Review: Sony Alpha 55

Our score: 4/5
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Published: October 31, 2010 11:00 PM
By Renaud Labracherie / Morgane Alzieu
Are they an interesting technological anomaly, or a real revolution?  Sony's new Alpha 33 and 55 'SLR's still have a mirror, but it's translucent, and is used not for lining up your shot, but just for focussing.  The viewfinder is entirely electronic, and while there are several advantages, including autofocus in video and a 10 fps burst mode, other changes might put you off.

Handling

Pick the Sony Alpha 55 up and you're in for surprise: it's both small and light.  That's clearly welcome news for anybody who doesn't want to cart a bulky camera around with them, but the small handle isn't all good news.  Even somebody with normal-sized hands will struggle to grip it properly, and we suggest anybody with big mits gives it a real try before buying one.  The body isn't made from top quality plastic either, and left us feeling like we were holding an entry-level camera—but the Alpha 55 certainly doesn't come cheap ...


Despite looking a traditional SLR, viewfinding is electronic and comes to you directly.  The LCD screen and the viewfinder both show you exactly what the camera's sensor can see.  The latter covers 100% of the field, has a decent 1.1 x enlargement and 480 000 pixels (3 x 480 000 green, red and blue pixels).  It's not as accurate as a good optical viewfinder, but doing it electronically has some other advantages: you can see how low light levels affect the white balance in real time, and viewing is faster than with an optical system.  On the other hand, some people notice visual artefacts on the display, and both electronic noise and jerky movements become common as soon as light levels fall.  There's also a real problem with the dynamic range on offer.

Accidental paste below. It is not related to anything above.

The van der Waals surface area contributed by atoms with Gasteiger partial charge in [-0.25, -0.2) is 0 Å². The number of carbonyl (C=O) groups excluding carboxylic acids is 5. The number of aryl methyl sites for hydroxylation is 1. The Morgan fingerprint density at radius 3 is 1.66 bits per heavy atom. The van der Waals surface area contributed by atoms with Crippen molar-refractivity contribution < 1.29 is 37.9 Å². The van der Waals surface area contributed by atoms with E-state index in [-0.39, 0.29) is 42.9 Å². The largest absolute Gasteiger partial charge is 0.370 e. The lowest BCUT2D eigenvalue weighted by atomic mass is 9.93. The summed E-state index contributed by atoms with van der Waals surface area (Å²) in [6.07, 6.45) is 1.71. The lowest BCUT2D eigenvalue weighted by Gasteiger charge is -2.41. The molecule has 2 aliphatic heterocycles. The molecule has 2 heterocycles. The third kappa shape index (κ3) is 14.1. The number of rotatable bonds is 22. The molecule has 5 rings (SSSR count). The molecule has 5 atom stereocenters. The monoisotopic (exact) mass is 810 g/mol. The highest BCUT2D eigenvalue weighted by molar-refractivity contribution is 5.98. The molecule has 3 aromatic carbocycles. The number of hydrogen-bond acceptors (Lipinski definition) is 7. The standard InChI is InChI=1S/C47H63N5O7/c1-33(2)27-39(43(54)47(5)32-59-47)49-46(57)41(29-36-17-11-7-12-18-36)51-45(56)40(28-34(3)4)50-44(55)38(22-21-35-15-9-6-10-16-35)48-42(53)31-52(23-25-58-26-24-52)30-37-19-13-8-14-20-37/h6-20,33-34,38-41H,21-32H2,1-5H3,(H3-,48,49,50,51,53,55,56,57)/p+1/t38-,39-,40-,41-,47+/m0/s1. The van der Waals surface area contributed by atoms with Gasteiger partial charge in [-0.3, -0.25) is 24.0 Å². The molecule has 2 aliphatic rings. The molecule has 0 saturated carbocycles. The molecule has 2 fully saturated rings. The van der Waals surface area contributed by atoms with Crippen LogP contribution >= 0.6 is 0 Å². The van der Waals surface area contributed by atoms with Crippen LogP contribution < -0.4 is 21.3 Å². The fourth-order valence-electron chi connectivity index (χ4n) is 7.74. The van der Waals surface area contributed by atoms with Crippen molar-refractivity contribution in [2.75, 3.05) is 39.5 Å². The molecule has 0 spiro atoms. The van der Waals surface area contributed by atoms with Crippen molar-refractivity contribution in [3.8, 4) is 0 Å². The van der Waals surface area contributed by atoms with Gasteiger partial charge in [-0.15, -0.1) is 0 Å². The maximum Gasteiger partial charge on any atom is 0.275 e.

The LCD screen is top quality.  It sits on a horizontal hinge and can tilt in just about every direction, offering you a good view of its 920 000 pixels.  It certainly picks up reflections on a sunny day, but it will be perfect for shooting video.

The interface has clearly been designed with beginners in mind.  There are no customisations options, and most features are available either via a direct button or via the onscreen menu.  The video mode has its own direct access.

Responsiveness

We have no real complaints about the Sony Alpha 55's responsiveness.  Switching it on is fast and the autofocus works well in the majority of situations.  It works really when in video mode and is without doubt one of the best such systems currently available.

Saving a photo is also fast.  Burst mode reaches a lightning-fast top speed of 10 fps in a dedicated mode, and you'd need to use a professional SLR to achieve anything similar.  The burst mode is so fast, in fact, the Alpha 55 struggles to cope with all of the information coming out of the sensor and freezes up for a good ten seconds while it empties the cache.

Picture Quality